Sally Somerville-Woodiwis and Irene Delfanti, two BA Theatre Design graduates, are currently working on a site-responsive soundscape project in the Guna Yala indigenous province of Panama through artist-led initiative, La Wayaka Current.
La Wayaka Current’s main focus is to develop ways to engage people with environmental and philosophical questions through self-reflection, arts and culture, and Sally and Irene’s project aims to educate people who live in the West on the impacts of climate change.
We spoke to Sally and Irene about their plan for the La Wayaka Current project and how their BA Theatre Design course prepared them to take on a project of this scale.
Can you talk about your project in Panama?
Sally: The people we will be working with live along the coast on lots of little islands in Panama, and the main issue that is affecting their community at the moment is the rising of water levels due to climate change.
We want to create a soundscape about water and the rising water levels. We have recording equipment and we’ll record the rivers and ocean, and the different sounds you can make by interacting with the water – hitting it or running your hand through it, for example.
We have attended a few of the organisation’s exhibitions in the past, and it’s clear that the people who inhabit this area use storytelling to convey messages that are important to them. Because storytelling is such an important part of their culture, we want to make up a narrative story based on the facts we learn there. The story will focus on climate change as an issue, but will represent it in the narrative of a fairy tale.
We think the message will be more easily digestible if it’s conveyed in an interesting way that people actually want to listen to. We want to reach people who currently aren’t aware of these issues, and we hope storytelling will be a good way to target those audiences. The goal of this project is to change people’s thinking. I think people are engaging in critical thinking less and less, and are taking the easy option of accepting what’s in front of them rather than questioning it. I think people feel they can’t do anything about climate change, but at the end of the day we are the consumers, so we can change the way businesses approach climate change by choosing to support certain industries and boycotting others based on their actions.
We don’t fully know what the outcomes of the project will be, and it could all change based on what we learn when we’re there.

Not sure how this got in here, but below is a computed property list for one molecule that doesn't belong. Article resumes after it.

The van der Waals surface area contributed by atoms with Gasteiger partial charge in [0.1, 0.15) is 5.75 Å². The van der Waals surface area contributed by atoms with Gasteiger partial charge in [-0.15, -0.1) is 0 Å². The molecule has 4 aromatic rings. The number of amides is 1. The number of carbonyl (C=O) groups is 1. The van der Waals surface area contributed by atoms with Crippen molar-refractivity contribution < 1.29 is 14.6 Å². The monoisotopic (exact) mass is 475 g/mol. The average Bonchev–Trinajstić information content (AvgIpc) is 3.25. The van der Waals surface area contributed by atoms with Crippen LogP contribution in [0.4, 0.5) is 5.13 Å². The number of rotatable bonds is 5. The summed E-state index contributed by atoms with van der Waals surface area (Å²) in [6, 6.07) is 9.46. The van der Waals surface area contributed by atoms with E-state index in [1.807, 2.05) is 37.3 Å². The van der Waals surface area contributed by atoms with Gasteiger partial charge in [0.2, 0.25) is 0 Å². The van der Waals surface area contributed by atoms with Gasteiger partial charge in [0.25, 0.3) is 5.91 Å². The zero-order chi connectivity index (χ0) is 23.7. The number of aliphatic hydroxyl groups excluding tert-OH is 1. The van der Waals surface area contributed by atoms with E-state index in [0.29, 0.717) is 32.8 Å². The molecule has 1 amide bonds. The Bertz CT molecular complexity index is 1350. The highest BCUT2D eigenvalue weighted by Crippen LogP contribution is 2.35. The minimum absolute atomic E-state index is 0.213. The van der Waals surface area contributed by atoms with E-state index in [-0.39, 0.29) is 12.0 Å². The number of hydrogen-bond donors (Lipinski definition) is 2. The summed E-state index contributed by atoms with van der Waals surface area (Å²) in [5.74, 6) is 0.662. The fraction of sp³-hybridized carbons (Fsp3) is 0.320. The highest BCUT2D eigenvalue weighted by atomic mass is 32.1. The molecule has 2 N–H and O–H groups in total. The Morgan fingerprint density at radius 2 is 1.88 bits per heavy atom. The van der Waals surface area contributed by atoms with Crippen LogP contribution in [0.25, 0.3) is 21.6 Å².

Irene: We also want people to understand that our way of living, the way we live in the Western world, is not the only way to live. It’s not even necessarily the right way. You can achieve the same level of happiness and comfort through another way of living, which is better for the environment. This is something else we would like our work to promote.
The organisation we are working with is called La Wayaka Current. They encourage not only artists but also scientists and engineers to go on these trips and experience different cultures in a variety of countries.
What we would like to do afterwards is tour the sound piece to a couple of festivals, and we have already applied to be a part of a few. We are going to take it to Pete the Monkey festival in the North of France, but also we want to take it to Children’s World and do interactive performances for children. We want to promote learning through play.
Sally: People receive praise when we’re working rather than playing, but playing is a very natural way to learn. We would love to promote the positive aspects of play in relation to learning; we’re teaching you something but you’re actually enjoying yourself and it doesn’t feel like work.
Irene: We’ll be with the organisation for three weeks while we’re there in Panama, but afterwards we are aiming to do some traveling. We are hoping to go to Columbia to volunteer on a farm where a lot of artists go, so it will be quite an artistic environment hopefully.
How have your Theatre Design studies helped you with this project?
Sally: Normally with the projects we work on as theatre designers, the director, choreographer or even writer starts the project, and the designers come in later; we hop on when they’ve already got the ball rolling to help with the visual elements of the piece. Working on a project like this from the very beginning is really interesting, because I am usually not involved in a project from its inception.
The course definitely helped to develop my creative mind-set and critical thinking, especially from working on our self-directed project in the third year. My final project was actually about play and fairy tales, so it relates well to what we want to achieve in Panama.
Irene: My dissertation focused on how to transmit identity through performance, so we have both taken inspiration from our final projects and merged our ideas together in a real-life project. I think from that point of view the course has been very helpful.
The course also teaches you organisational skills and that you need to make things happen yourself. It instils you with an energy that encourages you to challenge yourself and go out there and do it.
You can follow Sally and Irene’s journey in Panama by following their project Facebook page.
Find out more about studying BA Theatre Design at Wimbledon College of Arts.